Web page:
Multiscale computational modeling of nanofluidic transport
Author(s)Wang, Mengyi,S.M.Massachusetts Institute of Technology.
Massachusetts Institute of Technology. Department of Materials Science and Engineering.
Heather J. Kulik.
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Water scarcity is one of the largest global challenges, affecting two-thirds of the world population. Water desalination and purification technologies, such as novel membrane processes and materials, are in great demand to produce clean water from contaminated sources or the sea. However, the lack of fundamental understanding of structure-property-performance has hindered the advancement of these techniques. In this study, we address this critical knowledge gap by adapting multiscale computational modeling to better understand the mechanisms of intrinsic molecular interaction in nanofluidic applications. We performed ab initio molecular dynamics to study the nanoscale solvation behavior of selected ions on finite graphene models. The degree of charge transfer between ion and water, and the effect of defects on dynamics and solvation has been investigated. Furthermore, a quantum mechanics/molecular mechanics (QM/MM) model for the accurate description of free energy changes in ion adsorption process has been developed. Lastly, we combined classical molecular dynamics and density functional theory (DFT) to elucidate the dielectric-driven mechanism of ionization behavior in nanoporous polyamide films. We seek to utilize this knowledge for the design of next-generation membranes for separation and water purification.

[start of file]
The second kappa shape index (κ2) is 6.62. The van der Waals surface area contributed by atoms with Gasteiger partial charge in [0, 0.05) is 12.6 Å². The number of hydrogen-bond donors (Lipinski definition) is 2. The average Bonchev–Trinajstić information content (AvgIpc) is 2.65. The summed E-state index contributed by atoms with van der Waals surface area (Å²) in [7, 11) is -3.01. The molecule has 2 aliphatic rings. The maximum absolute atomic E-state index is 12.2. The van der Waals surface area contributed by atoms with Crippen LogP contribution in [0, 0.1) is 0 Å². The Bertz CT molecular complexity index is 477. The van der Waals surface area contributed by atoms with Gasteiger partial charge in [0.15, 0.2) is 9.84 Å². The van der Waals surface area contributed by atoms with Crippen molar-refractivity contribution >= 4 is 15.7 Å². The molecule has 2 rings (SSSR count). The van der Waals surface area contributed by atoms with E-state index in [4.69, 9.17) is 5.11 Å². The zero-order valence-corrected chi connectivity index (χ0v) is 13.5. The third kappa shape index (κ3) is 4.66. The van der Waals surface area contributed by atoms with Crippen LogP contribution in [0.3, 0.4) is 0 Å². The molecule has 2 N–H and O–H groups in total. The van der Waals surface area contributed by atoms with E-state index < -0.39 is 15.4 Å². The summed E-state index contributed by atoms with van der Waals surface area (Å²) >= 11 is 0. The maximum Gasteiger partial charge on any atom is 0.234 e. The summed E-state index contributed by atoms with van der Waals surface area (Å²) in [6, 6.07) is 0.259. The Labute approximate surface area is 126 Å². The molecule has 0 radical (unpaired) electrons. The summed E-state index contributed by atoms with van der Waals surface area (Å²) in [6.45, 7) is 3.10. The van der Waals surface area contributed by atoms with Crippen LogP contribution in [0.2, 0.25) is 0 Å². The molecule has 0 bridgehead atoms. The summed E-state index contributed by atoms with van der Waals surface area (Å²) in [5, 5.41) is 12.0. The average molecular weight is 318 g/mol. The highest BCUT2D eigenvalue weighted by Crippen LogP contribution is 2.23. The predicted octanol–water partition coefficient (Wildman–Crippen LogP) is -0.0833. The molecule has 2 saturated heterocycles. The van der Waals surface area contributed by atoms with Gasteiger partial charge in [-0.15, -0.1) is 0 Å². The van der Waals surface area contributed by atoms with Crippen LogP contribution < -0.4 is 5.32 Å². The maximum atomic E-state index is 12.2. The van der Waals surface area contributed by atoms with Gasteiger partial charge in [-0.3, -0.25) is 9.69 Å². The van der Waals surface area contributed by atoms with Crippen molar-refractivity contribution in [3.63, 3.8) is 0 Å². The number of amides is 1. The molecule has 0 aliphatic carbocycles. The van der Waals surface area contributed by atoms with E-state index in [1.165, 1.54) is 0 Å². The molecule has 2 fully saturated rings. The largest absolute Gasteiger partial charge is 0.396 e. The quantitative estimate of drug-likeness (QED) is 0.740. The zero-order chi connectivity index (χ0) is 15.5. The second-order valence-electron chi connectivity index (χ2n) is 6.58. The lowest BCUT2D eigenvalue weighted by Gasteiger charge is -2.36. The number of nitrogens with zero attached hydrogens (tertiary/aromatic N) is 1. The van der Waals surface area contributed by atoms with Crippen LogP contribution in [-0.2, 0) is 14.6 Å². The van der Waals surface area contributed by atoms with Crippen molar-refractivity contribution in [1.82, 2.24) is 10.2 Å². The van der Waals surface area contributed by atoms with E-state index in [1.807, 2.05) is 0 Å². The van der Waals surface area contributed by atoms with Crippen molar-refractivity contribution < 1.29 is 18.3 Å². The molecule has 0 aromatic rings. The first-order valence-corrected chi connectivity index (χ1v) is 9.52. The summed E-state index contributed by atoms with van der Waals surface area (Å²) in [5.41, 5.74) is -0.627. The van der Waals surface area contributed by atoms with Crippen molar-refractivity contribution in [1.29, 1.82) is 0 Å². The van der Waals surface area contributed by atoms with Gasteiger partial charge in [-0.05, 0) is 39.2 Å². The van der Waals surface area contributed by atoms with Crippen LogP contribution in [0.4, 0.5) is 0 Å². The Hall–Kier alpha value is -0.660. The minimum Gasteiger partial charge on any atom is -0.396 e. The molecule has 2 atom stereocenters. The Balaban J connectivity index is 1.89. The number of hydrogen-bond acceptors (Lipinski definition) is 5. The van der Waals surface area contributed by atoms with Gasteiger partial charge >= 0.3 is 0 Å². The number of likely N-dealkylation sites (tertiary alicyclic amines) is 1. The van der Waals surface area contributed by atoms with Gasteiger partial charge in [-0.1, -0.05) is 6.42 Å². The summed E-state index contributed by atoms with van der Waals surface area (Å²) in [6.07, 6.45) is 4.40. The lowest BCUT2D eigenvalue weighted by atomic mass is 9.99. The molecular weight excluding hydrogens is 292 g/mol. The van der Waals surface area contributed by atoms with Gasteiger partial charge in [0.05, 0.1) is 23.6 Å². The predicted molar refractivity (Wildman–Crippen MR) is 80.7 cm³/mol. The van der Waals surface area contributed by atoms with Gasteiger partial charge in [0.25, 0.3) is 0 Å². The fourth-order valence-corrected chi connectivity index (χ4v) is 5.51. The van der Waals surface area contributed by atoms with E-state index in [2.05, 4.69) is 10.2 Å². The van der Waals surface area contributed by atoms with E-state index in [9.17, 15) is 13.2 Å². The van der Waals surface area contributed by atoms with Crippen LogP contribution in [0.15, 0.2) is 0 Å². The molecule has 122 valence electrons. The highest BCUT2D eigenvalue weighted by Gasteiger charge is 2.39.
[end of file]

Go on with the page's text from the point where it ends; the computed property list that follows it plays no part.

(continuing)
Thesis: S.M., Massachusetts Institute of Technology, Department of Materials Science and Engineering, 2020Cataloged from student-submitted PDF of thesis.Includes bibliographical references (pages 56-61).
DepartmentMassachusetts Institute of Technology. Department of Materials Science and Engineering
Massachusetts Institute of Technology
Materials Science and Engineering.